New Funding and Initiatives Announced to Assist Farmers and Industries with Transition

News Release, Maryland Department of Agriculture

ANNAPOLIS, MD —The Maryland Department of Agriculture announced new funding and initiatives for farmers as it moves forward with the implementation of the Phosphorus Management Tool (PMT). A proposed one-year delay in implementation was voted down by the PMT Advisory Committee with support  from representatives of the agriculture industry and environmental groups.

“The PMT is a critical part of the state’s efforts to enhance and protect the Chesapeake Bay watershed, and we look forward to continuing that progress without delay,” said Secretary Joe Bartenfelder. “We understand the challenges facing the industry as we move forward, and will continue working closely with the PMT Advisory Committee and stakeholder groups to ensure this transition period goes as smoothly as possible.”

“Maryland agriculture is showing real, on-the-ground leadership to help meet our Bay 2025 cleanup goal, and sets an example for others on how to use science, innovation, and partnership to meet environmental commitments,” said Maryland Environment Secretary Ben Grumbles.

A study conducted by BEACON at Salisbury University suggested the affected industries may lack the resources needed to move forward with PMT as planned. In response to those concerns, the department today announced a new set of initiatives that will help bring industries up to speed. The plan includes:

  • Improvements to the Manure Transport Program including shorter, more flexible applications and claim forms. The program has set up a new manure hotline (410-841-5864) for farmers interested in moving or receiving manure. Governor Hogan’s budget also includes an additional $1 million for the program from the Chesapeake and Atlantic Coastal Bays Trust Fund.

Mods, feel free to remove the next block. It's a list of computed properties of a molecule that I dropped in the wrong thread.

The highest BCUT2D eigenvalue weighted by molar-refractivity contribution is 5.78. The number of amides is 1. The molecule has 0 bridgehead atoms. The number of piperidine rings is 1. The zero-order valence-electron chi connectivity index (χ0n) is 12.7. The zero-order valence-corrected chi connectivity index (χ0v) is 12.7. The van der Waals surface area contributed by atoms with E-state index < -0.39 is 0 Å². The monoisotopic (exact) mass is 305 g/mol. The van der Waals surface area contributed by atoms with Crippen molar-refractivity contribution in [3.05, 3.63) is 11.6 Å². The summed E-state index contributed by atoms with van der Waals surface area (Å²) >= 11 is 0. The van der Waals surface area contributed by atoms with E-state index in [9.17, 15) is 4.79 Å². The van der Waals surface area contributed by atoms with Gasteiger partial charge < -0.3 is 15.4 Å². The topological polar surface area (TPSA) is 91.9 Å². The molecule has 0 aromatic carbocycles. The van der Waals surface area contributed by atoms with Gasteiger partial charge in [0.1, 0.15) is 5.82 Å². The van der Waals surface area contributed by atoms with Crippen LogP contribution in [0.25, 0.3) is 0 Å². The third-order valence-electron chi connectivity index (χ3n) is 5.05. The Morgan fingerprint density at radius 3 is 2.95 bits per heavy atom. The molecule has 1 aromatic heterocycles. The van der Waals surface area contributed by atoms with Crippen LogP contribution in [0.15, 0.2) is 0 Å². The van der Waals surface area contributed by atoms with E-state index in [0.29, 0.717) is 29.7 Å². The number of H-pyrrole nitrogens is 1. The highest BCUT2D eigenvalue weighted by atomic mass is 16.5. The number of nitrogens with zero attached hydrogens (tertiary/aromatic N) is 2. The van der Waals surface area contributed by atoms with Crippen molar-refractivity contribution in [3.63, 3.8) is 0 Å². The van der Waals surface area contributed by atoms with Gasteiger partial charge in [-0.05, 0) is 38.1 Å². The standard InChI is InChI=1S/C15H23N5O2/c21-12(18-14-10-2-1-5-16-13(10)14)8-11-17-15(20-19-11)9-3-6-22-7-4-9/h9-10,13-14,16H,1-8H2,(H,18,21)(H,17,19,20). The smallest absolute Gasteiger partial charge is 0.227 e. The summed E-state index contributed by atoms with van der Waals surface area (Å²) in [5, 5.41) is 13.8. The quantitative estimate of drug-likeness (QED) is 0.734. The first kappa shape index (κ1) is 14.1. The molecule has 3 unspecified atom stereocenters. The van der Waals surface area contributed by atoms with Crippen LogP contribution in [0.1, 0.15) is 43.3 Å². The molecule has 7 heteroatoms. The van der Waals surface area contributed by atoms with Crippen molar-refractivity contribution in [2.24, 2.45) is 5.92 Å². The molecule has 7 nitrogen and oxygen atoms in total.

• Partnering with Integrators to more accurately track the supply and demand for manure and connect farmers who need to move manure with farmers looking to apply manure.
  • Working with the Maryland Environmental Services to identify facilities that can be used as temporary storage areas for manure until it is ready to be moved to a farm or alternative use facility.
  • Potential Partnership with the Maryland and Delaware Railroad Company to haul manure out of Maryland to farmers and growers who have expressed interest in using manure as fertilizer.
  • Field Science Study to ensure that we are working with the best available science. MDA is working with the University of Maryland on a five-year study on the field science of PMT.
  • Continuing to Identify New Alternative Uses for litter through MDA’s Animal Waste Technology Grant program and industry partnerships.
  • Finding New Ways to Reduce Phosphorus Levels including a research project with University of Maryland Center for Environmental Science analyzing the use of aragonite on fields.
  • Outreach to Farmers encouraging the use of manure as a fertilizer, and publicizing the new and improved Manure Transport Program.

More details on this plan are available on the department’s website. For more information on the Manure Transport Program, please visit

David M. Higgins II, Publisher/Editor

David M. Higgins was born in Baltimore and grew up in Southern Maryland. He has had a passion for journalism since high school. After spending many years in the Hospitality Industry he began working in...